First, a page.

Integrity Matters
November 16, 2005

World's complexities require careful thought

Question: (E-196)

Dear Jim:

Television "news" has become a "show." Biased reporting attracts those who demand support and justification for what they already believe. Can this be a good thing?


No. When respectful give and take is replaced with caustic harangues, built upon rigid principles, then constructive communication is lost. Today, litmus-tested performers, wearing camera-friendly make-up, preach doctrinaire positions in the name of news reporting. With biting sarcasm, they feverishly attack those who challenge them. Mindless party-line "sound bites" weaken a society (now a world) dependent upon mutual understanding, international business transactions and civility in conflict resolution.

So, how did we get so far down this road of distrust and intolerance? Americans over 50 grew up at a time when many decisions had already been made: Generally speaking, parents were either Democrats or Republicans. Most adults purchased one of three automobiles: Chevrolet, Ford or Dodge. News came from three sources: morning or afternoon newspapers (one, Republican, the other, Democrat); radio commentators who were ex-newspaper veterans; and, television broadcasters from NBC, CBS, or ABC. People were Protestant, Catholic or Jewish. Families and neighborhoods, even sections of the nation, had their traditions, often perceived as somewhat mysterious to outsiders. This was life, with little challenge or change.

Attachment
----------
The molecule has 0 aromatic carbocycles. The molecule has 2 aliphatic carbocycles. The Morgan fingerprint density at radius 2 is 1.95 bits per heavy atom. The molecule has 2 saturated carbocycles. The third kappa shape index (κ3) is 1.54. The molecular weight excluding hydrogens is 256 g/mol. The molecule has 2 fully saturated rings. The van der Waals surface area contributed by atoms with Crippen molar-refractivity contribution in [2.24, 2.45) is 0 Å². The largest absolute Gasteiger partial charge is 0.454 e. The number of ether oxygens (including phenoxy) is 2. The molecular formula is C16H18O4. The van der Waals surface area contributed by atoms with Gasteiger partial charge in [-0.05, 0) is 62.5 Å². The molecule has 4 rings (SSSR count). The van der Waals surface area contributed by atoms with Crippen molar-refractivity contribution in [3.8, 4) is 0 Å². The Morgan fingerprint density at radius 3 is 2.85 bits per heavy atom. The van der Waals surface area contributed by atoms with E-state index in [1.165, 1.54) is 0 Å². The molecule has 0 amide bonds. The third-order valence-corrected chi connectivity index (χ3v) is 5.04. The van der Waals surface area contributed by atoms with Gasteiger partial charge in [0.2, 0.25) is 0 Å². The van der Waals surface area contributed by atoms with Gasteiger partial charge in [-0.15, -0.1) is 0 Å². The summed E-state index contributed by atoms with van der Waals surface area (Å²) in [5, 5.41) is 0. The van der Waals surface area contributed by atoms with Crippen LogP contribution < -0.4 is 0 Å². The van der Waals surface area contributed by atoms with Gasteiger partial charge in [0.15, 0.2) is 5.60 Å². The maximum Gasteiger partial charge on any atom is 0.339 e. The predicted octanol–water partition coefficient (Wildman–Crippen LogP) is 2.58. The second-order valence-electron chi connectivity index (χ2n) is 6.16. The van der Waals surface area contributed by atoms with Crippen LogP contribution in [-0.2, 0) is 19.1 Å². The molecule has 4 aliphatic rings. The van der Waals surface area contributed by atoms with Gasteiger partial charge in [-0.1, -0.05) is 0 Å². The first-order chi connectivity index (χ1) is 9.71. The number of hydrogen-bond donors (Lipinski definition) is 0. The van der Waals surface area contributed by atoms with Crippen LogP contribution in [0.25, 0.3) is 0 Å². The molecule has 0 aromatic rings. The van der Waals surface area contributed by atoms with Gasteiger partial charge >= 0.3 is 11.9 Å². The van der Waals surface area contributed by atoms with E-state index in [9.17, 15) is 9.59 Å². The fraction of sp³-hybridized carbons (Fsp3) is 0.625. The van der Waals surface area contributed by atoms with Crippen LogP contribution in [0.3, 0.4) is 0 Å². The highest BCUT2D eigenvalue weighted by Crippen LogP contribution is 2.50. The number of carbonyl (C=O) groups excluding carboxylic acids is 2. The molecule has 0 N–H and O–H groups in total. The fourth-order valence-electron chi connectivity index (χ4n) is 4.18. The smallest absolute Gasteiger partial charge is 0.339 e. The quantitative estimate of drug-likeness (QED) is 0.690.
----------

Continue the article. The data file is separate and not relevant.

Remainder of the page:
By contrast, today's world feels topsy-turvy. Issues demanding understanding are far closer to home than international terrorism, the collapse of Soviet communism, disease and starvation in Africa, the politics of energy and fresh water or even complex international monetary policies. The soul of society has been infected with plummeting confidence in leaders, soaring rates of teen pregnancy, drug abuse, divorce and criminal activities among the powerful. Said the poet: "Oh, the times, they are a' changin'." Political perspectives are no longer dogmatically carried forward by children. Choosing an automobile is complicated by hundreds of options. Try ordering a hot drink at an upscale coffee shop!

Wise-appearing television newscasters from yesteryear were welcome guests in millions of homes because it was assumed they would never say or do anything to harm society. Today's airwaves are filled with "talking heads" eagerly mouthing any perspective, loudly and energetically, to satisfy clamoring fans. Noisy personal attacks have displaced the reasoned argument.

The time is now to listen thoughtfully, especially to conflicting opinions. Shouting down, or simply ignoring, those who think and behave differently discourages openness and trust. Civil discourse is the most intelligent pathway to discourage demagoguery and build confidence. Integrity demands graciousness, respect and discipline. Listening is the key.

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